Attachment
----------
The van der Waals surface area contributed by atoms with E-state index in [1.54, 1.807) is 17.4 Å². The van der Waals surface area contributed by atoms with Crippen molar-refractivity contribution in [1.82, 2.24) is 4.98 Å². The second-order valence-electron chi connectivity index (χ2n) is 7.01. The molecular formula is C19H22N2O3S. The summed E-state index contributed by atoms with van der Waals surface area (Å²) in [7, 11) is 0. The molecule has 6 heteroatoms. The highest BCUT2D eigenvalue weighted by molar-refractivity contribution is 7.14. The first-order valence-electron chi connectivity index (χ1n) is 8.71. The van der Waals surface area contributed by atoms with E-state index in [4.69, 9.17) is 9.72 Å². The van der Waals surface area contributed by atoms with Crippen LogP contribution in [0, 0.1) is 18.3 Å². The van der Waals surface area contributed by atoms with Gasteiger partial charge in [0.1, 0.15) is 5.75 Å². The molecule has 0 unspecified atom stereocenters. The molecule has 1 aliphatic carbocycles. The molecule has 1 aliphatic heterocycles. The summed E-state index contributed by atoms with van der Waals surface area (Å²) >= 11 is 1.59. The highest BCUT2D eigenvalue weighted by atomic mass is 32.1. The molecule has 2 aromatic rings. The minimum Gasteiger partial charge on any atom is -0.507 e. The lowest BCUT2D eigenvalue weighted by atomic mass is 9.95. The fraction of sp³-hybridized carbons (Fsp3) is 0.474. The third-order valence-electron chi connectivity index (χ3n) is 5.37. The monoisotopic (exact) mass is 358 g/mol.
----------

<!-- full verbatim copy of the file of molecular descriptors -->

The van der Waals surface area contributed by atoms with E-state index in [1.54, 1.807) is 17.4 Å². The van der Waals surface area contributed by atoms with Crippen molar-refractivity contribution in [1.82, 2.24) is 4.98 Å². The second-order valence-electron chi connectivity index (χ2n) is 7.01. The molecular formula is C19H22N2O3S. The summed E-state index contributed by atoms with van der Waals surface area (Å²) in [7, 11) is 0. The molecule has 6 heteroatoms. The highest BCUT2D eigenvalue weighted by molar-refractivity contribution is 7.14. The first-order valence-electron chi connectivity index (χ1n) is 8.71. The van der Waals surface area contributed by atoms with E-state index in [4.69, 9.17) is 9.72 Å². The van der Waals surface area contributed by atoms with Crippen LogP contribution in [0, 0.1) is 18.3 Å². The van der Waals surface area contributed by atoms with Gasteiger partial charge in [0.1, 0.15) is 5.75 Å². The molecule has 0 unspecified atom stereocenters. The molecule has 1 aliphatic carbocycles. The molecule has 1 aliphatic heterocycles. The summed E-state index contributed by atoms with van der Waals surface area (Å²) >= 11 is 1.59. The highest BCUT2D eigenvalue weighted by atomic mass is 32.1. The molecule has 2 aromatic rings. The minimum Gasteiger partial charge on any atom is -0.507 e. The lowest BCUT2D eigenvalue weighted by atomic mass is 9.95. The fraction of sp³-hybridized carbons (Fsp3) is 0.474. The third-order valence-electron chi connectivity index (χ3n) is 5.37. The monoisotopic (exact) mass is 358 g/mol.